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African Universities Want Fairness in Global Rankings

Education managers from universities in Africa and Germany have poked holes in the world university rankings over what they called biased criteria used in the rankings.
Prof. Frank Ziegele, the Executive Director Centre for Higher Education.

Audio 6

Education managers from universities in Africa and Germany have poked holes in the world university rankings over what they called biased criteria used in the rankings.

Prof. Frank Ziegele, the Executive Director, Centre for Higher Education says the rankings are political and aimed at sidelining developing countries.

He said this while delivering his presentation on whether rankings drive change, at Makerere University during a half-day Public Forum on Higher Education.

The forum that was organised by the College of Education and External Studies- CEES in collaboration with the University Of Applied Sciences Of Osnabruck in Germany, attracted over 100 scholars from universities in Ghana, Nigeria, Ethiopia, Kenya, Tanzania, Uganda and Germany.

This consortium of scholars viewed the rankings as tainted with biases that in the end damage individual university reputations, once the rankings are out.
  

Prof. Ziegele said these global university rankings pose minimal advantages and present huge challenges in terms of influencing public policy towards the rankings.

He says the rankings are biased towards science and technology which disadvantages research in the humanities; create league tables which are harmful since there are no specific parameters.

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These eventually damage the university reputations by creating biases in terms of enrollments and attracting funding from both their governments and external donors according to Prof. Ziegele.

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Prof. Ziegele says world ranking companies such as Quacquarelli Symonds- PS, a British company specialising in education and study abroad, and Times Higher Education World University Rankings do not focus on research based understanding of excellence in teaching which he says is a major tool that could help categorise most of African Universities.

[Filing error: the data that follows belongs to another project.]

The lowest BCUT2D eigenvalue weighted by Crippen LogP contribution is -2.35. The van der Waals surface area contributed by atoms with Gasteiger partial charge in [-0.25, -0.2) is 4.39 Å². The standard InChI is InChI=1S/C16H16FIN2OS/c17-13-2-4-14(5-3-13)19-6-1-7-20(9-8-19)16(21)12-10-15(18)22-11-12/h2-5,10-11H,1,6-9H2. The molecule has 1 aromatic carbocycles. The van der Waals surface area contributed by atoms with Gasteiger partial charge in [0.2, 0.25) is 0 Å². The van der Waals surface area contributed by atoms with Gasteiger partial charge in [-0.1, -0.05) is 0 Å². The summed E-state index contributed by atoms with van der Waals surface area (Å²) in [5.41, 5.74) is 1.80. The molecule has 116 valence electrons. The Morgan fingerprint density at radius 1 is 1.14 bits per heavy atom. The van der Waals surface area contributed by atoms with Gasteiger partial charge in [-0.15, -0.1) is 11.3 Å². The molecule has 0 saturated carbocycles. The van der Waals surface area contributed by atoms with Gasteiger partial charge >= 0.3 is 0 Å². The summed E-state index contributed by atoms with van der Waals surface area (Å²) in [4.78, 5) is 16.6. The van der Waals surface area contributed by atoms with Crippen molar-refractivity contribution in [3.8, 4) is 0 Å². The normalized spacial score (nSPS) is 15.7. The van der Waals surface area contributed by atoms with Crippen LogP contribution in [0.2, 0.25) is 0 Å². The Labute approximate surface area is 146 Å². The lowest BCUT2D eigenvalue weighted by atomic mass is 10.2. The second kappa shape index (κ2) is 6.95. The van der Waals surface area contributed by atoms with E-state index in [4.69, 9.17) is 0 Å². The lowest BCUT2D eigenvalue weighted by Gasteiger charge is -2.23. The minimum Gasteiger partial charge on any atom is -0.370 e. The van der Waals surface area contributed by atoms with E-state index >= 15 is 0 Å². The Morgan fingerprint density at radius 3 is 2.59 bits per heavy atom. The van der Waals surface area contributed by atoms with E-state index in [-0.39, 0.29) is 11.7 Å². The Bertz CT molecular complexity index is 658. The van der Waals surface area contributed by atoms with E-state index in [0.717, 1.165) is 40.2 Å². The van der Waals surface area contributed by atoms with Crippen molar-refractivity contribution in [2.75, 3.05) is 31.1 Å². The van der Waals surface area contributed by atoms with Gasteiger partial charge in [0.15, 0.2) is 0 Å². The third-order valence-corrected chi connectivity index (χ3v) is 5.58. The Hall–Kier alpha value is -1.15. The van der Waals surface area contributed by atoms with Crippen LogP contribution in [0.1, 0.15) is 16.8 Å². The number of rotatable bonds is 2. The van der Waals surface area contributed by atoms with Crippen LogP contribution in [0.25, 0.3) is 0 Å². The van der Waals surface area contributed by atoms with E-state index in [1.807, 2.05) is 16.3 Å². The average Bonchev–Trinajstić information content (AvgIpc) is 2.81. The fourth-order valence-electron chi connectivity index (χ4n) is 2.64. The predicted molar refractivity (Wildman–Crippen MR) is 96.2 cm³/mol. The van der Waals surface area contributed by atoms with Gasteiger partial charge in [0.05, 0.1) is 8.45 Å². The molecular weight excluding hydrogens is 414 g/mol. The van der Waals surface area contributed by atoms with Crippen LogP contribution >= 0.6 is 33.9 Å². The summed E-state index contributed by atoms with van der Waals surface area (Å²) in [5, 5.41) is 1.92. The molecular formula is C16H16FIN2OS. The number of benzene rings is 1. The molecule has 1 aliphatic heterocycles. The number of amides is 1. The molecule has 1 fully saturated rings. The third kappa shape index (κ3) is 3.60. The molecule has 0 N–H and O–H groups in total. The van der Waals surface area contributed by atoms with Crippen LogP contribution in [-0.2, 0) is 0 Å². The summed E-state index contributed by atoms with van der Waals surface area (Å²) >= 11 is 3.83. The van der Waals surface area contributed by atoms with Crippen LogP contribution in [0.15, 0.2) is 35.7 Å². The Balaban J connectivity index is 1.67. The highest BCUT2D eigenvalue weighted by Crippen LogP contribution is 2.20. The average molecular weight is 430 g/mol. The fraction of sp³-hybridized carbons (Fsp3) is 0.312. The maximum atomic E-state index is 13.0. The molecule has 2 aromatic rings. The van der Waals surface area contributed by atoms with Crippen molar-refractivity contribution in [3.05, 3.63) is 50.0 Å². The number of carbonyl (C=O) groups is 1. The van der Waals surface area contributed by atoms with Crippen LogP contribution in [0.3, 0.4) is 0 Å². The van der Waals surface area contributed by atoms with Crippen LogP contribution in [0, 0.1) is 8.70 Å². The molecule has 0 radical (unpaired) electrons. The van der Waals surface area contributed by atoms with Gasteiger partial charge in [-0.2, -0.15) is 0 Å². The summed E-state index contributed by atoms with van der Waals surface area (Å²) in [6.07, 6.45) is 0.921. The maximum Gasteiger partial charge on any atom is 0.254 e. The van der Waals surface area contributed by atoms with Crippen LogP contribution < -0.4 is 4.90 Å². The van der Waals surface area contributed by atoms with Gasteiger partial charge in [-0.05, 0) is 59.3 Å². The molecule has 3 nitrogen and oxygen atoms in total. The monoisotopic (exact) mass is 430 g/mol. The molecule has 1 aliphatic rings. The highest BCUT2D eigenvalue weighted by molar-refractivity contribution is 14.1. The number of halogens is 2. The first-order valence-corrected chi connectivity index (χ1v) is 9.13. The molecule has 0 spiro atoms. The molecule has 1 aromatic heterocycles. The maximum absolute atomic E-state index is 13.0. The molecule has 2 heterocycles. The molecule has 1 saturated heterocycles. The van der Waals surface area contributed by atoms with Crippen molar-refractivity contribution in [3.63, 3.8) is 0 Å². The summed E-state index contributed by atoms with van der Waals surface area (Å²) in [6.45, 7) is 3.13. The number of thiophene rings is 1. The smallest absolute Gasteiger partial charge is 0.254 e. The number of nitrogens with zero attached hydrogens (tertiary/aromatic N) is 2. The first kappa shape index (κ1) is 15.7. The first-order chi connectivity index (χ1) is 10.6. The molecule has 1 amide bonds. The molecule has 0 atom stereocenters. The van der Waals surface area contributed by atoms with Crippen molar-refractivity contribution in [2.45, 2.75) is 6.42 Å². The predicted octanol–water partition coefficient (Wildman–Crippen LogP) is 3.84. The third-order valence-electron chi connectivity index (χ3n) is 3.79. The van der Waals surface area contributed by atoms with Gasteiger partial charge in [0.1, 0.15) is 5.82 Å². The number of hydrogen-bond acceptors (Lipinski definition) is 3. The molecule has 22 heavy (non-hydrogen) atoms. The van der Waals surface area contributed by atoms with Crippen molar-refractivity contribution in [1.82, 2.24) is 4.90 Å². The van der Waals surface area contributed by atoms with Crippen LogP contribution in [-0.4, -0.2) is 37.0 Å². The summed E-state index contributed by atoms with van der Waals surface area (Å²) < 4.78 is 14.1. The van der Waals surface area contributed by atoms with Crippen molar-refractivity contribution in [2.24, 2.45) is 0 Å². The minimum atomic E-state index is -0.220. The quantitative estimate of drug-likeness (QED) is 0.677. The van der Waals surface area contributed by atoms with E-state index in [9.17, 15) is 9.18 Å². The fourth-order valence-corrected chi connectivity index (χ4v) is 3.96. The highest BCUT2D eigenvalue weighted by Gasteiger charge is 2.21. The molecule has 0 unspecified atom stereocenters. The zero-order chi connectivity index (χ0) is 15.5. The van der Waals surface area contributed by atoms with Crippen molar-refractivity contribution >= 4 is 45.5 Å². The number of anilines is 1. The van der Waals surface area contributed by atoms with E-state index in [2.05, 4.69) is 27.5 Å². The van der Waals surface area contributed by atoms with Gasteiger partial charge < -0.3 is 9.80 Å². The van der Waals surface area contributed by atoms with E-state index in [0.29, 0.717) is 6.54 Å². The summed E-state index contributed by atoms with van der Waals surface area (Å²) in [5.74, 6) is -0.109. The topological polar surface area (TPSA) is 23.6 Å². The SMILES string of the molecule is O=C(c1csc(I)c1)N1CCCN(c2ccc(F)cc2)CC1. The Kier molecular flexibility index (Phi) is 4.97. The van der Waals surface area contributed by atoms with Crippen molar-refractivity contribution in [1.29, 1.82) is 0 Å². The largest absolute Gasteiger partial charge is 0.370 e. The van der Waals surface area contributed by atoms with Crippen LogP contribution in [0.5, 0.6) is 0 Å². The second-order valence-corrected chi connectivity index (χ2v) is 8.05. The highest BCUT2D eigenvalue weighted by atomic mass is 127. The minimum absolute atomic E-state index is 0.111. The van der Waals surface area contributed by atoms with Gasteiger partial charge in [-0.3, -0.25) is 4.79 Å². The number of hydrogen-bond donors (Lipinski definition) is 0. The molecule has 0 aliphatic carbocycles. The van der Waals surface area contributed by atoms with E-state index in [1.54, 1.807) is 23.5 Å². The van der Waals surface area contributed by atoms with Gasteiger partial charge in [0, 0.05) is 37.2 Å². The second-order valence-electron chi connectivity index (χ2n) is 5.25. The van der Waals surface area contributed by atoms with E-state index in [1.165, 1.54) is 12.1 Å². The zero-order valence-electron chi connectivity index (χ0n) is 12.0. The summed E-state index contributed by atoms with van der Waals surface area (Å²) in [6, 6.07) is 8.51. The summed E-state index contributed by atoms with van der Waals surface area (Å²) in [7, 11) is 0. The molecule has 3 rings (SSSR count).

Dr. Vincent Ssembatya, the Director Quality Assurance at Makerere University, said universities in Africa continue to operate under severe challenges which do not favour them in the global ranking competitions.

Dr. Ssembatya says challenges such as under funding, local demands, infrastructural challenges, welfare of the staff make it unfair for the global ranking institutions to generalise them.

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The scholars want special parameters set to include all aspects that affect the universities on the African continent.  

Dr. Ssembatya argues that in order for universities in Africa to compete favourably with other world class universities, they need to set internal, national and regional mechanisms to be able to influence the global rankings.

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Dr. Peace Buhwamatsiko Tumuheki, a lecturer at the School of Distance Learning at Makerere is, however, opposed to the idea of African universities beginning their own ranking forums arguing that it increases mediocrity.

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Dr. Buhwamatsiko however noted that although a lot of research from African universities is not used by global ranking schemes to position the universities.

She says that such should not demotivate them to think of only having own ranking but rather re-position themselves to compete favourably with other world class universities.

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In the QS World University Rankings for 2017-2018, the University of Cape Town, ranked the best in Africa, is in position 191 in the world. It is followed by Stellenbosch University, ranked 361st in the world. The University of Witwatersrand is in 364th position followed by the American university in Cairo in 395th position.